MONTREAL – Convenience store operator Alimentation Couche-Tard is seen as a likely bidder to purchase retail assets from oil and gas giant Hess as it seeks to further boost its U.S. network, according to an industry analyst.
Hess announced in May that it will exit its retail, energy marketing and energy trading businesses following pressure from its third-largest shareholder — activist investor Elliott Management — to break up the firm. It owns about 1,350 gasoline stations in 16 East Coast states.
Michael Van Aelst of TD Securities said it’s unclear whether Hess will sell the network to one buyer or split it into regional packages to increase the number of potential bidders.
But he said Couche-Tard (TSX:ATD.B) is “the most logical buyer” and that its shares have increased on “at least modest odds of a deal.”
The Quebec-based company recently said it has the capacity to spend $1.5 billion on acquisitions. It couldn’t be immediately reached Wednesday for comment.
Van Aelst said the Hess stores would fill the gaps in Couche-Tard’s northeast network and add density in the southeast.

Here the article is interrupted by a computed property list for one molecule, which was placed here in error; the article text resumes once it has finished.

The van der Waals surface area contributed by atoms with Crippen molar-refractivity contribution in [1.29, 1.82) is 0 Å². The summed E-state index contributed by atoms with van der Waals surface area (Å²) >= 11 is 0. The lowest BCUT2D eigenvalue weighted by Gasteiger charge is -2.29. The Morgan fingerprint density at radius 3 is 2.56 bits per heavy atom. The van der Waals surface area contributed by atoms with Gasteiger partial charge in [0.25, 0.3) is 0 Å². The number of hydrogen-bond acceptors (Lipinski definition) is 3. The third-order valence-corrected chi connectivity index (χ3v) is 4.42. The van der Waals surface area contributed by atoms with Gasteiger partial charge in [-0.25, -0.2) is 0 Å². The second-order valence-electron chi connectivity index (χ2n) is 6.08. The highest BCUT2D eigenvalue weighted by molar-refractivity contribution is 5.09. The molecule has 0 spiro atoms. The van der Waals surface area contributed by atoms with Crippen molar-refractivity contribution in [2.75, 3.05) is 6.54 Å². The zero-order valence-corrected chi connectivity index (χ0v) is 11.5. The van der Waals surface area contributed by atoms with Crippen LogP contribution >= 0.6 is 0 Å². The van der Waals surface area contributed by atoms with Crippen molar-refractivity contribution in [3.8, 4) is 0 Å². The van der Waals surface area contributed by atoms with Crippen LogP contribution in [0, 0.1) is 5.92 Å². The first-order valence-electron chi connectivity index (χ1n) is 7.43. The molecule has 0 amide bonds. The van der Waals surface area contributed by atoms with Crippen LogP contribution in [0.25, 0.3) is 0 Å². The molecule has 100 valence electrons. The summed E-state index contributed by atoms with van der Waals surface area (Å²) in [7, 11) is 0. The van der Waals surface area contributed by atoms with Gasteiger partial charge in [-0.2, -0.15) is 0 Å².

Most of the locations are in Florida, North Carolina, New York, Massachusetts, Pennsylvania, South Carolina and New Jersey.
He estimates Hess’ retails assets would immediately add 34 cents per share in annual earnings and 70 cents per share within two to three years considering potential cost savings between the two networks. The result would be an immediate boost of $5 to Couche-Tard’s share price and a $10 increase to Van Aelst’s 12-month price target, which currently sits at $70.
Hess’ retail network is estimated to generate at least US$215 million in pre-tax operating earnings (EBITDA) on US$13 billion of revenues.
Its average in-store sales are comparable to Couche-Tard at $1.5 million per store, but fuel sales are believed to be 2.3 million gallons compared to Couche-Tard’s average of 1.5 million gallons.
Couche-Tard is North America’s largest convenience store operator with more than 4,500 company-operated stores, It owns some 1,600 locations in Europe through its purchase of Statoil Fuel & Retail.
Its shares hit an all-time high of $63.01 in Tuesday trading, but were down eight cents to $62.20 Wednesday morning on the Toronto Stock Exchange.